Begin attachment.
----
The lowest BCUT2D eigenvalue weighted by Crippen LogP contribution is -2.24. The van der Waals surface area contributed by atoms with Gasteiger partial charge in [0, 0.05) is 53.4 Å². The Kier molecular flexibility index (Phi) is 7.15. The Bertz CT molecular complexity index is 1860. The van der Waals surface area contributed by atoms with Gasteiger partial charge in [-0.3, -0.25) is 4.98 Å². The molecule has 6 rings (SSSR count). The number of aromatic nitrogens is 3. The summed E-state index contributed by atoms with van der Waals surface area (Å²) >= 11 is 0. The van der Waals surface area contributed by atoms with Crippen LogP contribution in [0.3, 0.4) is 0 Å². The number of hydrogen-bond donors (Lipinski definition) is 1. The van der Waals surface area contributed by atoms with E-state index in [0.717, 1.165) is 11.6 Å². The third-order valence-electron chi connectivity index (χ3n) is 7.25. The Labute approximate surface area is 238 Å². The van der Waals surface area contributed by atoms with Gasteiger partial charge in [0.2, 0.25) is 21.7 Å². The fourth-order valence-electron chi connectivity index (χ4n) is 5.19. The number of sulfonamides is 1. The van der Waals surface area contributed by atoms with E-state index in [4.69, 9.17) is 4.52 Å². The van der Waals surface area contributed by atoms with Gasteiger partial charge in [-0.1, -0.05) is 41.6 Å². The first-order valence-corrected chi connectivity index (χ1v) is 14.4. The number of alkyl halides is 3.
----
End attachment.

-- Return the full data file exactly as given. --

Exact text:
The lowest BCUT2D eigenvalue weighted by Crippen LogP contribution is -2.24. The van der Waals surface area contributed by atoms with Gasteiger partial charge in [0, 0.05) is 53.4 Å². The Kier molecular flexibility index (Phi) is 7.15. The Bertz CT molecular complexity index is 1860. The van der Waals surface area contributed by atoms with Gasteiger partial charge in [-0.3, -0.25) is 4.98 Å². The molecule has 6 rings (SSSR count). The number of aromatic nitrogens is 3. The summed E-state index contributed by atoms with van der Waals surface area (Å²) >= 11 is 0. The van der Waals surface area contributed by atoms with Crippen LogP contribution in [0.3, 0.4) is 0 Å². The number of hydrogen-bond donors (Lipinski definition) is 1. The van der Waals surface area contributed by atoms with E-state index in [0.717, 1.165) is 11.6 Å². The third-order valence-electron chi connectivity index (χ3n) is 7.25. The Labute approximate surface area is 238 Å². The van der Waals surface area contributed by atoms with Gasteiger partial charge in [0.2, 0.25) is 21.7 Å². The fourth-order valence-electron chi connectivity index (χ4n) is 5.19. The number of sulfonamides is 1. The van der Waals surface area contributed by atoms with E-state index in [4.69, 9.17) is 4.52 Å². The van der Waals surface area contributed by atoms with Gasteiger partial charge in [-0.1, -0.05) is 41.6 Å². The first-order valence-corrected chi connectivity index (χ1v) is 14.4. The number of alkyl halides is 3.